The Royal Supremacy
The King’s divorce changed everything. Initially, Fisher’s involvement was purely theological. Henry was desperate to have such an eminent writer on his side. Fisher responded by seeking to re-assure him. Only slowly did it dawn on Fisher where the king was going; and over time became the king’s greatest and most outspoken opponent.
Fisher became once of Catherine’s firmest supporters; he wrote to the queen, he supported her, and more than that he whipped up support by writing pamphlets and so on. As far as Fisher was concerned, Kings should be subject to the authority of the church:
“Kings usually think that they are permitted to do whatever pleases them, because of the magnitude of their power. Therefore it is good for these kings in my opinion, to submit themselves to the decrees of the church…lest perhaps they kick over the traces and do what they like, so long as they can weave together some appearance and pretence of right.”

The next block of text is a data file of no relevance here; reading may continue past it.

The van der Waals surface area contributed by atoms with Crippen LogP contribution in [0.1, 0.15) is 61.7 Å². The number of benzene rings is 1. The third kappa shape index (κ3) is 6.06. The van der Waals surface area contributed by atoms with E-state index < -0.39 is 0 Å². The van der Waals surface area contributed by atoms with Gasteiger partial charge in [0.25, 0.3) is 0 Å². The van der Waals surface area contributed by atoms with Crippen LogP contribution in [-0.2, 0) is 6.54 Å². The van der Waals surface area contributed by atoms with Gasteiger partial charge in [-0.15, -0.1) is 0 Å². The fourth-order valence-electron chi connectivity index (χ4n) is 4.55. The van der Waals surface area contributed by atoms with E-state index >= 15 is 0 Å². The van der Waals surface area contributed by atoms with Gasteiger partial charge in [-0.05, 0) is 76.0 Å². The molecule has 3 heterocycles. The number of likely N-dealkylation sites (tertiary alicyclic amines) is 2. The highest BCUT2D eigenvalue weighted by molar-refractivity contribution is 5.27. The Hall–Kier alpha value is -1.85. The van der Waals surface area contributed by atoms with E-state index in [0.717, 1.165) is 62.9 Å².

Brave he might be, but some of Fisher’s clerical contemporaries may well not have thanked him for his intransigence. Fishers arrogance and deep belief in Papal primacy, that reform of the church was the church’s business and nobody else’s, was part of the attitude that fed anti-clericalism. The anti-clericalism that Cromwell and Henry would use in parliament to bring about the very thing Fisher would die for – the Royal supremacy and break with Rome.
Fisher was almost alone in his opposition to the king. At the legatine trial in 1529 he supported Catherine, and spoke for her after she had left. In the Reformation Parliaments he was outspoken in defiance of the Commons and King:
Now with the Commons is nothing but down with the Church and all this meseemeth for lack of faith only
Fisher was essentially accusing the Commons of heresy. He had gone too far; the Duke of Norfolk angrily told him ‘the greatest clerks be not always the wisest men’, the Commons lodged a formal complaint, and the king forced Fisher to take back his words. It was not the end of his resistance. Famously, the Convocation of the Church, the parliament of the church if you like, bowed to Henry’s demands to recognise his supremacy, but Fisher had the words ‘as far as the law of Christ allows’, limiting Henry’s supremacy.